The Hangover Part II (15/R, 101 mins)
Director: Todd Phillips
★ ★ ☆ ☆ ☆
But its stunning worldwide haul of over $450m surprised everyone and made a sequel inevitable, one which now has to match or better its predecessor’s takings and, more or less importantly, depending if you’re the audience or the money men, be just as funny.
With the level of anticipation and inbuilt audience awareness, the former is probably a given. Sadly, if the film is to be judged solely on the number of chuckles it provides, The Hangover Part II falls some way short of its forebear.
With the template of the first film followed rigorously, it seemed a fairly safe bet on paper. This time it’s Stu (Ed Helms) who’s getting married in Thailand and we begin with the same morning after phone call made by Phil (Bradley Cooper), telling the wedding party that things have gone very badly wrong.
Heading back to one week earlier in the States, the final wedding plans are being put in place. Stu is adamant that he’s not going to have a bachelor party, given what happened in Vegas first time round. He also doesn’t want Alan (Zach Galifianakis) to come, given that he was largely responsible for what happened when he spiked their drinks.
In one of the first signs that all is not quite right with this follow up, Alan has gone from eccentric to actively obnoxious, taking an instant dislike to Stu’s brother-in-law to be, Teddy, as they travel to Thailand. As for the bachelor party, Stu agrees to one beer, from a sealed bottle that couldn’t have been tampered with. What’s the worst that could happen?
But clearly, when they wake up in a filthy hotel room in Bangkok the next morning, the worst has happened. Alan’s head has been shaved, Stu has a massive tattoo on his face and the only sign they have of Teddy is his finger in an ice bucket.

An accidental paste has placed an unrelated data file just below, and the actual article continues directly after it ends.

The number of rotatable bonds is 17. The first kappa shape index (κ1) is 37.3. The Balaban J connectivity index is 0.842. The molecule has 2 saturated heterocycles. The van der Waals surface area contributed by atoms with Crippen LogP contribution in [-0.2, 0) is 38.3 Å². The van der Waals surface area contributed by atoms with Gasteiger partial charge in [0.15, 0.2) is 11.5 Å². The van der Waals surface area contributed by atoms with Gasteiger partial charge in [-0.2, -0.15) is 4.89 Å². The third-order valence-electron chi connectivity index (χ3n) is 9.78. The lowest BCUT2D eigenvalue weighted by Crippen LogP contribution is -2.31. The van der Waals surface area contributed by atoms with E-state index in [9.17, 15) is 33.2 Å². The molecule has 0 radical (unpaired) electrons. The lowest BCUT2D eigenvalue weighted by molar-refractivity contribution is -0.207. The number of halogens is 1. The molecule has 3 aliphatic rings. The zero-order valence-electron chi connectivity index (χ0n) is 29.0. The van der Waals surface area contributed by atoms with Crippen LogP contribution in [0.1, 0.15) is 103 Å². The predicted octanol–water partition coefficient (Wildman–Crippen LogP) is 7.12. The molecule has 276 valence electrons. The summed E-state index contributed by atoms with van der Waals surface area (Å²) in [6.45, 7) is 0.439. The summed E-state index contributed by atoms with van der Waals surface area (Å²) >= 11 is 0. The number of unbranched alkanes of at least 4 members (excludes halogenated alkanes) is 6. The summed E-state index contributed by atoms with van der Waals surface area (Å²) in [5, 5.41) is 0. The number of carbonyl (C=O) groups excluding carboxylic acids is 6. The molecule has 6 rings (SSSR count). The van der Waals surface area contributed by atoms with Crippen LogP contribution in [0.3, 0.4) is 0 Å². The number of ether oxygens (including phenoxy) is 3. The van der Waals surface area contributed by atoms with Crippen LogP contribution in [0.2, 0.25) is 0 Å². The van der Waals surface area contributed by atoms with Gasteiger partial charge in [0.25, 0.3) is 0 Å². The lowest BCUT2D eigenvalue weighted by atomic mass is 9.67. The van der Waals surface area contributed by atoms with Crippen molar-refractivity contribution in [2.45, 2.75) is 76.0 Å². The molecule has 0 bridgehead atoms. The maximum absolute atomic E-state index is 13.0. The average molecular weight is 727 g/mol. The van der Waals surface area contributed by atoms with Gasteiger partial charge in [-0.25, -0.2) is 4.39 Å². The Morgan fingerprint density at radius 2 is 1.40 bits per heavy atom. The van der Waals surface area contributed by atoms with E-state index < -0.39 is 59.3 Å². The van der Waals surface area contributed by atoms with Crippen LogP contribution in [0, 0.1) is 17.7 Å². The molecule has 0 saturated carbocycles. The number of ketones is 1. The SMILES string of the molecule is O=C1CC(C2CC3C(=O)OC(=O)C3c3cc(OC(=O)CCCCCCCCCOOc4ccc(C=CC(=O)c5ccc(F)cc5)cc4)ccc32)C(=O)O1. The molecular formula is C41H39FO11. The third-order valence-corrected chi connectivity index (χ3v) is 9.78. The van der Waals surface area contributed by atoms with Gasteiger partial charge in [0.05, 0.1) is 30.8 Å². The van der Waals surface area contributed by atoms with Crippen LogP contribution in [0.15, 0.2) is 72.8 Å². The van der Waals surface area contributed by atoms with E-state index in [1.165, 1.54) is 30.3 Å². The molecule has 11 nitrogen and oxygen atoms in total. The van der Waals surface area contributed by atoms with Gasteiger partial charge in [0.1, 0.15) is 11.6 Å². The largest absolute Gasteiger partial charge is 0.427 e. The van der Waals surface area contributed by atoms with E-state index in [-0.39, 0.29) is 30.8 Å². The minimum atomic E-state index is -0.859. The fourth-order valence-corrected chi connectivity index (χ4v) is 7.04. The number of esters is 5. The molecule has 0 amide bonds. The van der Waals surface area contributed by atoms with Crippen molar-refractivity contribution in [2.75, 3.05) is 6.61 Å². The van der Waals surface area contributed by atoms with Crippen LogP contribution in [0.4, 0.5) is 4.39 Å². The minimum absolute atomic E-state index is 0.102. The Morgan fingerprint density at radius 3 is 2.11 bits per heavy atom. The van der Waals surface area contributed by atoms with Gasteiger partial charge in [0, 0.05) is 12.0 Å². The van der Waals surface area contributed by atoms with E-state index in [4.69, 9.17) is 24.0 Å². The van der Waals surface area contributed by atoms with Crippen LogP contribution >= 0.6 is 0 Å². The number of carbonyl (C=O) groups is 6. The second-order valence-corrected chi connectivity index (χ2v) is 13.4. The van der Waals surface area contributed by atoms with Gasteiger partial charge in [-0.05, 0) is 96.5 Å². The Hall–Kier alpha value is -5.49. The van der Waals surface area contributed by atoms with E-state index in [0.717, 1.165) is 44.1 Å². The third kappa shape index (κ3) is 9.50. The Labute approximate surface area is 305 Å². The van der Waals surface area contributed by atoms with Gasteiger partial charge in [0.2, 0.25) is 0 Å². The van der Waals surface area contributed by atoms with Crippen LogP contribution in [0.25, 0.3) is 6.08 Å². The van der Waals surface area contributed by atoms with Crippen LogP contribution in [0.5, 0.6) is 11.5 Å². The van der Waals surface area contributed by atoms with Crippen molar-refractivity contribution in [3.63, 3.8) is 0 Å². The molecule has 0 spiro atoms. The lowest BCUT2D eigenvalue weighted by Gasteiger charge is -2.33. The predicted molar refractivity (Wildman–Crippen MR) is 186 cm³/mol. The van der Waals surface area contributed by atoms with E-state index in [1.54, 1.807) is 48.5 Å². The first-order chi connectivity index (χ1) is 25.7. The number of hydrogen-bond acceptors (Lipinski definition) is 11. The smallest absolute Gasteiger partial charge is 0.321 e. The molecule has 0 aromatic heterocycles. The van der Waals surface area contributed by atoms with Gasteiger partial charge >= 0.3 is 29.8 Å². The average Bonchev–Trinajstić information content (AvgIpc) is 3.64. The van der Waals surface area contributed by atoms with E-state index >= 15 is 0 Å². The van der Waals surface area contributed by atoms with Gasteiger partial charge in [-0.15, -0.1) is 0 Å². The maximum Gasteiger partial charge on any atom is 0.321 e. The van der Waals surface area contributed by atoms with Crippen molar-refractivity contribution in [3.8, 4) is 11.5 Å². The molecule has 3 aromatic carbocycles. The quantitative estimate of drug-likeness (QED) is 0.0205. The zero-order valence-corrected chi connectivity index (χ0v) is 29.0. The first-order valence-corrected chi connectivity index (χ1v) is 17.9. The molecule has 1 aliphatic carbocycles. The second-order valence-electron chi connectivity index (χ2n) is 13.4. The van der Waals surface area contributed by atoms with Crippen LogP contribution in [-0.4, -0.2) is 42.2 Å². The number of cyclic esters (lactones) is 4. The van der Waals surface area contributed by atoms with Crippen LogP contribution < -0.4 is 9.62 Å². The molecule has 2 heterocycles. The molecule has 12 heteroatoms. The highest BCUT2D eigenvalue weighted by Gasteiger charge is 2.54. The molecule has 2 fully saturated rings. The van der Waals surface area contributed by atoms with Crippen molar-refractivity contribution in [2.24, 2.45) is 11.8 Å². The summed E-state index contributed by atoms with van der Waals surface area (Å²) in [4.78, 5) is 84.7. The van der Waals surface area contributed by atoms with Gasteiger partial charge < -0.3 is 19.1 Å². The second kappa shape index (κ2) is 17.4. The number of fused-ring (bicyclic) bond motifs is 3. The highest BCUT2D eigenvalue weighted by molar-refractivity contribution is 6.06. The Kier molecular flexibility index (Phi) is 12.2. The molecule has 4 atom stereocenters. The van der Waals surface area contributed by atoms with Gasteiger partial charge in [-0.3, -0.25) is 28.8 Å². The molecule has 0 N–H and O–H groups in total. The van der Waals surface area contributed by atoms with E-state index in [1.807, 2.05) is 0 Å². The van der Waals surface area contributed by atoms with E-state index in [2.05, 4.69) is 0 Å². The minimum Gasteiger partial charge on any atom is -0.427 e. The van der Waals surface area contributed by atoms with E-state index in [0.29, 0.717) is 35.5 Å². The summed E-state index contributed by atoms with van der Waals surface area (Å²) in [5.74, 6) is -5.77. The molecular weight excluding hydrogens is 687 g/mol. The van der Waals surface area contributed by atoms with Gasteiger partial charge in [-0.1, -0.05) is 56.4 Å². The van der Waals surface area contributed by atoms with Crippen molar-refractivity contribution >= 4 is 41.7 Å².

It’s a lot of manoeuvring to get the same three guys into the same situation, and while the sense of familiarity is comforting, it also smacks of a lack of imagination on the part of the filmmakers. As before, Phil, Alan and Stu can’t remember anything about the night before, so they head out on a tour of the city, trying to piece together the clues of a night that involved an old monk, police riots and a drug dealing monkey.
Conspicuously missing are the comic set pieces that so enlivened the first outing, replaced by action and frenetic car chases through the streets of Bangkok. Instead of being funny, it’s actually rather dark and dangerous, ending up more like an international crime thriller than a comedy by the time we get to Paul Giamatti’s gangster, who might have some information regarding Teddy’s whereabouts.
The few proper laughs that are to be found come from crudity, a sure sign that the writers aren’t especially interested in coming up with strong character based situations to provide the comedy. There’s copious ladyboy action and a possibly unhealthy obsession with having the monkey touch human genitals, although Galifianakis snags what might be the movie's best line with "When a monkey nibbles on a penis, it's funny in any language."
He does turn in another impressively oblivious performance and many of Helms’ increasingly distraught reactions are amusing, though Cooper’s role as the level-headed one doesn’t offer him a single opportunity to do something funny.
But for all that it’s well constructed, nicely played and never dull, The Hangover Part II has to be measured on laughs and they truly are few and far between. In fact the end-credit photos showing what really happened over the course of the wild night might actually be the funniest thing the movie has to offer, and that isn’t really good enough.